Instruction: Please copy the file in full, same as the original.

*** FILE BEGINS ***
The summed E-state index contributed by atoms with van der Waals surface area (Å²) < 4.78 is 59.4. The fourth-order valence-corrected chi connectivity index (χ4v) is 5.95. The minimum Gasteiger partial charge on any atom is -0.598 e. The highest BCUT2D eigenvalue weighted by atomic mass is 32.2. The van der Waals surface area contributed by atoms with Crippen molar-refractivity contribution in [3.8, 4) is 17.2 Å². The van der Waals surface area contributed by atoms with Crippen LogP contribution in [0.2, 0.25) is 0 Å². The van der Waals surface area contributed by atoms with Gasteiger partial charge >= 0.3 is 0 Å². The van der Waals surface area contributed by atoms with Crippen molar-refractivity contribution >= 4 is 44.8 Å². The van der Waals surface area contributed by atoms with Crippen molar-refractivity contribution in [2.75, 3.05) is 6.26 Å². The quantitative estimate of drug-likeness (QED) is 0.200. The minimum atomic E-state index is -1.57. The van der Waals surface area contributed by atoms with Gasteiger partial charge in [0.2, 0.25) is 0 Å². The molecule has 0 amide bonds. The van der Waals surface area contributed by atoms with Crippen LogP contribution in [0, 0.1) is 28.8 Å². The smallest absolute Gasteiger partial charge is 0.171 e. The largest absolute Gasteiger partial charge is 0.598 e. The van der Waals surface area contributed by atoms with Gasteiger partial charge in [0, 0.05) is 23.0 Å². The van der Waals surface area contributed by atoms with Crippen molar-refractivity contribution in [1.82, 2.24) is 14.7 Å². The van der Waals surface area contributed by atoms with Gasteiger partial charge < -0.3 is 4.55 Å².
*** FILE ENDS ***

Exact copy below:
The summed E-state index contributed by atoms with van der Waals surface area (Å²) < 4.78 is 59.4. The fourth-order valence-corrected chi connectivity index (χ4v) is 5.95. The minimum Gasteiger partial charge on any atom is -0.598 e. The highest BCUT2D eigenvalue weighted by atomic mass is 32.2. The van der Waals surface area contributed by atoms with Crippen molar-refractivity contribution in [3.8, 4) is 17.2 Å². The van der Waals surface area contributed by atoms with Crippen LogP contribution in [0.2, 0.25) is 0 Å². The van der Waals surface area contributed by atoms with Gasteiger partial charge >= 0.3 is 0 Å². The van der Waals surface area contributed by atoms with Crippen molar-refractivity contribution >= 4 is 44.8 Å². The van der Waals surface area contributed by atoms with Crippen molar-refractivity contribution in [2.75, 3.05) is 6.26 Å². The quantitative estimate of drug-likeness (QED) is 0.200. The minimum atomic E-state index is -1.57. The van der Waals surface area contributed by atoms with Gasteiger partial charge in [0.2, 0.25) is 0 Å². The molecule has 0 amide bonds. The van der Waals surface area contributed by atoms with Crippen LogP contribution in [0, 0.1) is 28.8 Å². The smallest absolute Gasteiger partial charge is 0.171 e. The largest absolute Gasteiger partial charge is 0.598 e. The van der Waals surface area contributed by atoms with Gasteiger partial charge in [0, 0.05) is 23.0 Å². The van der Waals surface area contributed by atoms with Crippen molar-refractivity contribution in [1.82, 2.24) is 14.7 Å². The van der Waals surface area contributed by atoms with Gasteiger partial charge < -0.3 is 4.55 Å².